Overcoming trials to become a champion

Published 11:47 am Wednesday, November 22, 2023

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Chambers Academy triumphed over Banks Academy in the state championship on Thursday to win the AISA 2A state championship. In the midst of that battle for the state championship, senior Blake Reaves was overcoming several battles of his own. 

All season, Blake Reaves’ grandfather, Richard Ballard, had an ongoing battle with declining health. The night before the state championship, Ballard passed away at the age of 77. 

In that difficult moment, Reaves was able to depend on his teammates and coaches. 

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Kyle Hand became a close friend to Reaves as soon as he got to Chambers Academy. Hand lost his grandmother earlier in the season, and he supported Reaves emotionally after he lost his grandfather. 

“He just took me in, showed me the ropes and was like, again, a brother to me,” Reaves said about Hand. “He was definitely behind me, supporting me and helping me stay focused.”

On the field, Reaves was an immediate impact player after transferring from Valley. Reaves came to Chambers Academy looking for a chance to play at a high level, and the school quickly became a family for him. 

“There was a change in the people I was around,” Reaves said. “They kind of took me in when I came in during the Spring. They treated me like family.”
Reaves worried early on about learning a new offense in his senior season, and he did not know what his role would be on the team.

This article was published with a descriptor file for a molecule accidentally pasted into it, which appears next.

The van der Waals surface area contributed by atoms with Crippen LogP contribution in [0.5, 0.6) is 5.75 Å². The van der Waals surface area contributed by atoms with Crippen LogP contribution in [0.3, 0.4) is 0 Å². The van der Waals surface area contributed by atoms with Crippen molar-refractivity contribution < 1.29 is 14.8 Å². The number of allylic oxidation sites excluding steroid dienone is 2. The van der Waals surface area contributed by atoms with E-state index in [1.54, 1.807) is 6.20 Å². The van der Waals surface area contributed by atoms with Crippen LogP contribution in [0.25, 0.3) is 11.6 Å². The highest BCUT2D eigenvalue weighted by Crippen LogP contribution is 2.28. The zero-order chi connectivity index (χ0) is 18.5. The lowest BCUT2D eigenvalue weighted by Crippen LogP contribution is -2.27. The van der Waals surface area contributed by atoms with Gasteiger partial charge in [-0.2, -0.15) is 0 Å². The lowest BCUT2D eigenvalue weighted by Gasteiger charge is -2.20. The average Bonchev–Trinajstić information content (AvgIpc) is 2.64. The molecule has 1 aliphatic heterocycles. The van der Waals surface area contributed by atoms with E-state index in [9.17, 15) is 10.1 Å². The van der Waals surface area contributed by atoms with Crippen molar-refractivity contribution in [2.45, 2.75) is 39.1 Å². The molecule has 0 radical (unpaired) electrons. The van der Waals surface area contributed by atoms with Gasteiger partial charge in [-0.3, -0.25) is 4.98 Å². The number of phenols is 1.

Reaves quickly took hold of the offense and became a dominant starting center for the Rebels. 

“The hard part I thought was going to be learning the offense, but it was pretty similar to the scheme we had at Valley at least in terms of blocking for me,” Reaves said. 

Reaves came to Chambers Academy with several relationships already established. Reaves and Ryan Smith, the Rebels dominant defensive lineman, had been lifelong friends. Kyle Hand, the starting safety, also became like a brother to Reaves.

“He’s basically my brother,” Reaves said about Smith. “I’ve known him since I was a kid.”

Reaves was not the only transfer to make an impact this season. Koreen Henry and TJ Daniel both transferred to Chambers Academy from Handley. Those three instantly had a connection due to their similar circumstances. Reaves also quickly built a close relationship with quarterback Kole Baker. 

The coaching staff at Chambers Academy impressed Reaves from the very beginning as they helped him to improve on and off the field. 

“I noticed a big change in how much I was appreciated,” Reaves said. “They noticed me a lot and always focused on me getting better. They always stood beside me and helped me to get better.”
Throughout the season, Reaves overcame many challenges. Being the new kid on the block is tough for anyone but losing a loved one in the process is that much tougher. 

Reaves’ relationship with his grandfather was stronger than most could even imagine. Ballard was so much more than just a grandfather to Reaves.